Patients were wheeled in and out of surgery, going in with all their limbs, and coming out without one. Amputations went on all day.
I found a table and some chairs in what used to be the cafeteria. It now served as storage space for medicine and food. This was where I set up my workstation and used my alone time to gather my thoughts before I settled down to write. Eventually, a toddler who kept saying, "mama! Mama! Mama! Mama!" over and over again, got to me. I can still hear his voice and feel the pain and sadness that laced it. I needed to get out, so I grabbed my camera and went outside to take photos as a way of distraction.
One of the tasks I had to fulfil, aside from writing and photojournalism, was collecting audio. I walked around with my headphones plugged into the recorder and I listened very carefully in order to make sure I got sound bites I could use. Everything sounded so close, magnified by my headphones, and I felt as if the screaming was crawling into my head. I didn't know how to stop it. The best thing I could do was look at the blood-stained ground while I captured audio, and block out sounds as best as I could, while getting the visuals.
Echo of her wailing
That evening, one of the last scenes I saw that will stay with me forever is a woman who was missing four of her toes. She squirmed, eyes shut tightly, and the echo of her wailing carried into the night. I froze and watched Dr Alexis clean the red, soft, spongy tissue of her flesh. My stomach turned and for the first time that day, I felt the tears coming. A nurse came out of nowhere and grabbed the patient's head, pushing it into her bosom and she rocked the woman, muffling her cries.
"Hush! Shhhh!" she said, her eyes, too, filling with tears. "Shhhh!"
The nurse's fingers clenched and she closed her eyes.
The Jamaican doctors sat in the office and discussed a new plan of action.
"We're almost out of medication," Dr Hamilton said.
The brainstorming began as they tried to figure out how they could stretch the medicine in order to make it last longer. One of the things they discussed was adding saline to the antibiotics.
"No man," Dr Douglas said. "That woman's situation grieved me."
"She had a fracture in her arm that was cutting off one of the blood vessels. You know that needed to be amputated."
With 15 minutes left to the 7 p.m. curfew, we ran out of the hospital, amid chaos and shouting. There we were, running along the street towards our transportation that looked like a cattle truck. JDF soldiers were there, throwing us on to the back of the truck with our bags, and before long, we were rocking through the Port-au-Prince streets in the darkness. The truck was travelling through the crowd at a high speed and at one point, it hit a pothole that forced my knee to lock into position. I could feel a snap, but the pain was the least of my worries. Anxiety pressed in on us and we held on for dear life.
We made it through the gate just in time, and soon enough, we were back at the base: two large tents on wooden sticks in the middle of what felt like nowhere. I felt relief, exhaustion and despair. The doctors seemed depressed and the things they said weren't very hopeful. A lot of these people, the injured survivors, were going to die. The harsh reality is the number of casualties, aside from those caused by the earthquake, would rise if these people did not receive follow-up care.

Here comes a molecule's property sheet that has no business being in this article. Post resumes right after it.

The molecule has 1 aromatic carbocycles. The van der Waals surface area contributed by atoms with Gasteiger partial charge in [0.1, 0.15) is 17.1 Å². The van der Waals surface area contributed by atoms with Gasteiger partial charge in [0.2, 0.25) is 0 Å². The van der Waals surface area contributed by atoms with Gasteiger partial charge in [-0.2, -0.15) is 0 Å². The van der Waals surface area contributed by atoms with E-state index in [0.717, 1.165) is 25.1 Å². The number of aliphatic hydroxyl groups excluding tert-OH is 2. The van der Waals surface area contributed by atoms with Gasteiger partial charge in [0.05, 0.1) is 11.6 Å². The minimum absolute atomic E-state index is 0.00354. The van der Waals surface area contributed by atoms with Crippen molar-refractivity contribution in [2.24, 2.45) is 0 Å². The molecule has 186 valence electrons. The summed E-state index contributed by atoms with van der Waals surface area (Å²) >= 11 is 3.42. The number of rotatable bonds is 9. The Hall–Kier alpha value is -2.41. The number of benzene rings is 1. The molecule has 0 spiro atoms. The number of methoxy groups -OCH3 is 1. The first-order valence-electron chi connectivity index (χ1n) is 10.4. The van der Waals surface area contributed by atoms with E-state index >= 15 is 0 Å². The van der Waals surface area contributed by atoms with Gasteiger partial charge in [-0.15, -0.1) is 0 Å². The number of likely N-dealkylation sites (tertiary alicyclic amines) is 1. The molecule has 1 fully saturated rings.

Dr Lightbourne said he didn't feel as if he had done much because most of the patients required surgery, and surgery wasn't his speciality. Dr Alexis gave him a pep talk and told him that everything he did, no matter how small, made a difference.
The camp was quiet by 8 p.m. as most of the doctors went to sleep. I set up my cot a couple of metres away from the tents; I felt the need for a lot of space and I wasn't feeling well because of my fever. Eventually, I went to sleep and woke up half an hour later when a plane took off. Sleep was one of the luxuries, aside from running water, regular meals and electricity, that I had to give up. The temperature dropped, I became congested and I realised we were all going to freeze out there in 16-18 degree weather, not accounting for the wind chill.
A few members of the United States search and rescue team next to our camp came over and told JDF soldiers they had got word of five persons trapped underneath a collapsed building. They were alive. A couple of hours later, by approximately 11p.m., the JDF got approval to provide armed escort to the US team, and they set off into the night. By 8 a.m. the next day, we heard they had rescued three of the five persons and they were still working on it.
By 3 a.m., Ministry of Health doctors were getting up, getting in gear for another long day. By 4 a.m., there was a tremor that had a magnitude of 5.0. I had given up on sleep and listened to the camps by the runway come to life.
By now, the smell of blood and infections was the norm. My own body odour smelled stale and I got used to the flies buzzing around my head as well as the itch from mosquito bites. I moved in and out of hospital beds and patients lying on flattened cardboard boxes. There were at least 25 patients who had been 'admitted'. By now, the doctors had set up some sort of administrative system to keep track of patients in order to facilitate follow-up care.
I slipped into my routine of taking photos, capturing audio, writing, taking photos, capturing audio and writing. By the afternoon, I felt useless, so I kept reminding the doctors that I was available to help in any way I could.
Medical supplies arrived in a Greek ambulance and the doctors dug into supplies sent from Morocco so they could administer health care. A team of Colombian nurses, who were also nuns, arrived, and Spanish was added to the mix of English and French Creole.